Be it artisan furniture, IT services or craft beer, for growth-neutral firms high quality, durable goods and close customer relationships are considered more rewarding than increasing sales. For a new generation of companies putting the environment over profits, competing on price alone is no longer considered a sustainable business model. Some of them are even out to shake up the foundation of our economy.
To show that that is possible, the Institute for Ecological Economy Research (IEER) in Berlin has collected #link:http://www.ioew.de/news/article/ioew-stellt-elf-unternehmen-vor-die-sich-vom-wachstumspfad-loesen/:eleven inspiring examples# as part of its project "Post Growth Pioneers." What unites these companies is not just a robust balance sheet, it's, above all, a thriving working environment.
For the #link:http://www.lammsbraeu.de/:Neumarkter Lammsbräu brewery#, located in Germany's Upper Palatinate region, the wellbeing of its 110 employees is just as important as maintaining a good relationship with its customers and suppliers.
Even in Germany's increasingly growth-based beer market, where competition is cut-throat, the company was able to convince its customers that high-quality beer brewed with regional organic ingredients is worth the extra cents. This is not only good for the family-run firm and its staff, but also for the regional farmers who have gone organic to supply Lammsbräu with the necessary ingredients.
In return, the close cooperation has secured both sides stable long-term working conditions. This has allowed the brewery to skirt the expansionary pressures haunting conventional producers, while at the same time bringing added value to the whole region.
In nearby Kirchensittenbach, the #link:http://www.die-moebelmacher.de/:Möbelmacher carpentry company# follows a similar concept. At a time of globalized supply chains and mass production, the classic crafts enterprise is focusing on custom-made furniture made from regional, organic wood. Rather than using pre-manufactured plans, all their products are sculptured from whole logs harvested from the surrounding woodlands.
Even then, the furniture doesn't cost more than comparable quality products, says Möbelbacher co-founder Herwig Danzer, who also counts customization among the company's successes.
Considering our current economic system, such models require much creativity and courage. However, when successful, they have a key advantage: They are often more crisis-proof, since they're built on robust structures rather than an expansion-at-any-cost model. They work in an anti-cyclic manner and build up savings for harder times.
#link:http://blog.postwachstum.de/author/danieldeimling:Daniel Deimling#, who focused on #link:http://blog.postwachstum.de/unternehmen-in-einer-wirtschaft-ohne-wachstum-20140721:post-growth enterprises for his thesis#, provides a special case.
"I have analyzed an enterprise that went from being mainly a producer to a product-based service provider. Previously, its focus was on producing durable goods. Now, it mainly focuses on maintaining its products. The founder told me that particularly in times of crisis, such services remain stable, given that it is much cheaper to refurbish than to buy new items."
Businesses lead the way
Extending the life cycle of a product, rather than simply manufacturing a new one, also plays a key role in the debate about the sustainability of an economy obsessed with growth, as the current system places an unprecedented strain on our environment.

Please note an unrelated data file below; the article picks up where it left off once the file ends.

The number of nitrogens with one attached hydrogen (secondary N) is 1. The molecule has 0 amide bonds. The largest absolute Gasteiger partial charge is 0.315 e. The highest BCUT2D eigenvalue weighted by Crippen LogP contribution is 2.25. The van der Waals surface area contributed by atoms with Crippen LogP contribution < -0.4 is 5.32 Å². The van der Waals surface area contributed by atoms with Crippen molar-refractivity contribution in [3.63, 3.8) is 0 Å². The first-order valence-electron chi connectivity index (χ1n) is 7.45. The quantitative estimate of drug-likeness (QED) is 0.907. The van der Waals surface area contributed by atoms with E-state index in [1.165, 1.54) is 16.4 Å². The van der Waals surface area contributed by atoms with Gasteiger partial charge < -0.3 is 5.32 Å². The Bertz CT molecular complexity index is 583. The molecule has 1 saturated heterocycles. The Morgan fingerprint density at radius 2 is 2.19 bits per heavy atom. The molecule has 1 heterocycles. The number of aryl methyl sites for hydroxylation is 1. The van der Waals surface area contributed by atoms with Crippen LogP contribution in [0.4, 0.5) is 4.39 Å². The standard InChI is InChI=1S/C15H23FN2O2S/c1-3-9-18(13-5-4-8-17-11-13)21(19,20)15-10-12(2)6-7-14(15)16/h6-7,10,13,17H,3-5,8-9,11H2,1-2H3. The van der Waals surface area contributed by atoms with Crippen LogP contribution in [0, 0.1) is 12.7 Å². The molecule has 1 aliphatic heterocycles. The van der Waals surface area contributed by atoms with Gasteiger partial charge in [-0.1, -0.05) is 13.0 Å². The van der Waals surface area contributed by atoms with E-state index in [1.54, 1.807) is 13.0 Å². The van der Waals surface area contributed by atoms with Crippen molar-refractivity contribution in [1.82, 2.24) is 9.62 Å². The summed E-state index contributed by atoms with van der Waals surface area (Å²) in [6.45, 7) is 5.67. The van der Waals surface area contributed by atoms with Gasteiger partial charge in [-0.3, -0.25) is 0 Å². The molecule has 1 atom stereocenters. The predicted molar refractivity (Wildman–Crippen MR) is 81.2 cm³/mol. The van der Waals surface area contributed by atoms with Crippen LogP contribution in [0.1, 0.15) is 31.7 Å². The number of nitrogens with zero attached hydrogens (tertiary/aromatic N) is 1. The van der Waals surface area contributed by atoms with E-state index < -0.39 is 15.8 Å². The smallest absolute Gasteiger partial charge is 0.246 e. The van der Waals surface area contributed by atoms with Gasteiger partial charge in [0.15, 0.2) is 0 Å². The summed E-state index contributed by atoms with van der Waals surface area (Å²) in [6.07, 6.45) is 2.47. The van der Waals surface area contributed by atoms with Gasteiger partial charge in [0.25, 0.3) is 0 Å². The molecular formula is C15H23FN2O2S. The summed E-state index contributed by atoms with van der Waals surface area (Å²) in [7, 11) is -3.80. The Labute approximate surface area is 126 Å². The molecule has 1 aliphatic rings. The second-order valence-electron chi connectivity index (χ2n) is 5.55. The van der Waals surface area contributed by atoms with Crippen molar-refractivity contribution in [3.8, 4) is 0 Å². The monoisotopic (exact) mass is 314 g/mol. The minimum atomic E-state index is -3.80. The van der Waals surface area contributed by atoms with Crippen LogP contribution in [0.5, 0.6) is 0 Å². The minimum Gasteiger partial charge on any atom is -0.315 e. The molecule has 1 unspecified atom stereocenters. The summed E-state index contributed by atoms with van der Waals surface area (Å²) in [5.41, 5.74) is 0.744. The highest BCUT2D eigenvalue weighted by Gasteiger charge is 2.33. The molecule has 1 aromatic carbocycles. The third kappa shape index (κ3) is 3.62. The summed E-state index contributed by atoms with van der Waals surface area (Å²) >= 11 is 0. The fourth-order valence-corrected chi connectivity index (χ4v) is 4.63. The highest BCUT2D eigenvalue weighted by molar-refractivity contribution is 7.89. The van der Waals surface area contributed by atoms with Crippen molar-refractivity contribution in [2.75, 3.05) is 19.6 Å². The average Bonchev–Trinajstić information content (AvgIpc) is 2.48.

This is why more and more experts are calling for new modes of production that are both ecologically sustainable, while also being able to survive in a stagnant, or even shrinking, economy.
Dirk Posse, who was one of the first researchers on #link:http://www.voeoe.de/2015/03/posse-unternehmen-postwachstumsgesellschaft-erschienen/:enterprises in a post-growth economy at the University of Oldenburg#, puts it this way:
"Because our current economic and social structures are strongly shaped by enterprises, it is absolutely critical that businesses lead the way and show that there's another way - that it is possible to do business in line with ecological and social boundaries, so that politicians are encouraged to enact rules and laws that force everyone to do business that way."
A different kind of growth
But without steady growth, how can innovative ideas make the jump from niche to mainstream so they can revolutionize markets and supply chains and offer sustainable alternatives?
Heike Mewes of the IEER has observed two approaches: "Companies achieve this through very consciously directing their own growth, while at the same time working with others. This cooperation includes inspiring others to develop similar business models, or supporting them financially or through consulting work."
Post-growth is good for business
But as most experts agree, enterprises alone cannot bring about the change required to create a sustainability-based society that's no longer a slave to economic growth. To achieve this would involve fundamentally changing our economical and political foundation.
But according to Mewes, it would be well worth it. She says a shift towards a post-growth economy would not just benefit sustainable companies, it would also be a boon to small- and mid-sized businesses.
"They would benefit from a discourse freed of the expectation that in order to be a real business, they must grow - and if they don't, they're not a real business."